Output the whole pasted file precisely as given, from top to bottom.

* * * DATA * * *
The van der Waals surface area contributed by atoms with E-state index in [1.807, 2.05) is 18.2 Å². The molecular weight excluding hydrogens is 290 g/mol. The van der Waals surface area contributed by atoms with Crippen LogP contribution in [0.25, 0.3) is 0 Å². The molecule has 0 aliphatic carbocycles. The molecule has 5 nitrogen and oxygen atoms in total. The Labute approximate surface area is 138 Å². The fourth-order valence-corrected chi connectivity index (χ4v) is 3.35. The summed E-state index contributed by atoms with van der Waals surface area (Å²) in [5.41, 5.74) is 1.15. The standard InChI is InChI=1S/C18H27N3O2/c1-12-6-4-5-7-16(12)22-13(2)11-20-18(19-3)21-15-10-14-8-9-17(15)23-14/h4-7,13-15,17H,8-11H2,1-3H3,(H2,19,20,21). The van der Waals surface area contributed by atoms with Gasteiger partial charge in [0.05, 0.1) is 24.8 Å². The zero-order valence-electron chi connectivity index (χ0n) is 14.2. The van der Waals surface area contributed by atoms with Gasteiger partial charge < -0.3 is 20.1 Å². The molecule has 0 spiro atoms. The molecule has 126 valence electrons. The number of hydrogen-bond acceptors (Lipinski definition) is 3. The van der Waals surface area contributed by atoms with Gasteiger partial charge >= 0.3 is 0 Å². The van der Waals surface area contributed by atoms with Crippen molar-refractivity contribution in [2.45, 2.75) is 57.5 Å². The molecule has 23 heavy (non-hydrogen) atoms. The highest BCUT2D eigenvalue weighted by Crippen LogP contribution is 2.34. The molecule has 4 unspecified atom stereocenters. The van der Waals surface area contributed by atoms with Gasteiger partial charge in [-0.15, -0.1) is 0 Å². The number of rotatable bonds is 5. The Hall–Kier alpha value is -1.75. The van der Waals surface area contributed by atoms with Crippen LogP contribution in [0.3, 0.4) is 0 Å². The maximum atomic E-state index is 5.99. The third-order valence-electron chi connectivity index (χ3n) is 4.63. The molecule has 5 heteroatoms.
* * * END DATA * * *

The van der Waals surface area contributed by atoms with E-state index in [1.807, 2.05) is 18.2 Å². The molecular weight excluding hydrogens is 290 g/mol. The van der Waals surface area contributed by atoms with Crippen LogP contribution in [0.25, 0.3) is 0 Å². The molecule has 0 aliphatic carbocycles. The molecule has 5 nitrogen and oxygen atoms in total. The Labute approximate surface area is 138 Å². The fourth-order valence-corrected chi connectivity index (χ4v) is 3.35. The summed E-state index contributed by atoms with van der Waals surface area (Å²) in [5.41, 5.74) is 1.15. The standard InChI is InChI=1S/C18H27N3O2/c1-12-6-4-5-7-16(12)22-13(2)11-20-18(19-3)21-15-10-14-8-9-17(15)23-14/h4-7,13-15,17H,8-11H2,1-3H3,(H2,19,20,21). The van der Waals surface area contributed by atoms with Gasteiger partial charge in [0.05, 0.1) is 24.8 Å². The zero-order valence-electron chi connectivity index (χ0n) is 14.2. The van der Waals surface area contributed by atoms with Gasteiger partial charge < -0.3 is 20.1 Å². The molecule has 0 spiro atoms. The molecule has 126 valence electrons. The number of hydrogen-bond acceptors (Lipinski definition) is 3. The van der Waals surface area contributed by atoms with Gasteiger partial charge >= 0.3 is 0 Å². The van der Waals surface area contributed by atoms with Crippen molar-refractivity contribution in [2.45, 2.75) is 57.5 Å². The molecule has 23 heavy (non-hydrogen) atoms. The highest BCUT2D eigenvalue weighted by Crippen LogP contribution is 2.34. The molecule has 4 unspecified atom stereocenters. The van der Waals surface area contributed by atoms with Gasteiger partial charge in [-0.15, -0.1) is 0 Å². The number of rotatable bonds is 5. The Hall–Kier alpha value is -1.75. The van der Waals surface area contributed by atoms with Crippen LogP contribution in [0.3, 0.4) is 0 Å². The maximum atomic E-state index is 5.99. The third-order valence-electron chi connectivity index (χ3n) is 4.63. The molecule has 5 heteroatoms.